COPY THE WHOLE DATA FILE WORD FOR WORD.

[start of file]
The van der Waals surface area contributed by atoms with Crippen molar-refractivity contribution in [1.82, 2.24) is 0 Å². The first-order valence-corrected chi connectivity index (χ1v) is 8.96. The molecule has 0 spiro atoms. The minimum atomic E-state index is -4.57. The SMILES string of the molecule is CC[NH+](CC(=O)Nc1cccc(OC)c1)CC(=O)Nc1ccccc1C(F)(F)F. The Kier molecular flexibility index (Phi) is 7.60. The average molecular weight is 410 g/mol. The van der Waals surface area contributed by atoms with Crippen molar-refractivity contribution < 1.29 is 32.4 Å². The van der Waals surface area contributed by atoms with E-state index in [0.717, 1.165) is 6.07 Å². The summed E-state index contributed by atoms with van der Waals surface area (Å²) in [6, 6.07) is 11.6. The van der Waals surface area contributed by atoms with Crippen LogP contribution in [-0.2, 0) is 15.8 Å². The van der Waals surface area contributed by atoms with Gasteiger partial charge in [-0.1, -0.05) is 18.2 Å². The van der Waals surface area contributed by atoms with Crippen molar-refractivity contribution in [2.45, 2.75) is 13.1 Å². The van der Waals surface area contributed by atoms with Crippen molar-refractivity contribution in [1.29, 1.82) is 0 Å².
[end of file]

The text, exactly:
The van der Waals surface area contributed by atoms with Crippen molar-refractivity contribution in [1.82, 2.24) is 0 Å². The first-order valence-corrected chi connectivity index (χ1v) is 8.96. The molecule has 0 spiro atoms. The minimum atomic E-state index is -4.57. The SMILES string of the molecule is CC[NH+](CC(=O)Nc1cccc(OC)c1)CC(=O)Nc1ccccc1C(F)(F)F. The Kier molecular flexibility index (Phi) is 7.60. The average molecular weight is 410 g/mol. The van der Waals surface area contributed by atoms with Crippen molar-refractivity contribution < 1.29 is 32.4 Å². The van der Waals surface area contributed by atoms with E-state index in [0.717, 1.165) is 6.07 Å². The summed E-state index contributed by atoms with van der Waals surface area (Å²) in [6, 6.07) is 11.6. The van der Waals surface area contributed by atoms with Crippen LogP contribution in [-0.2, 0) is 15.8 Å². The van der Waals surface area contributed by atoms with Gasteiger partial charge in [-0.1, -0.05) is 18.2 Å². The van der Waals surface area contributed by atoms with Crippen molar-refractivity contribution in [2.45, 2.75) is 13.1 Å². The van der Waals surface area contributed by atoms with Crippen molar-refractivity contribution in [1.29, 1.82) is 0 Å².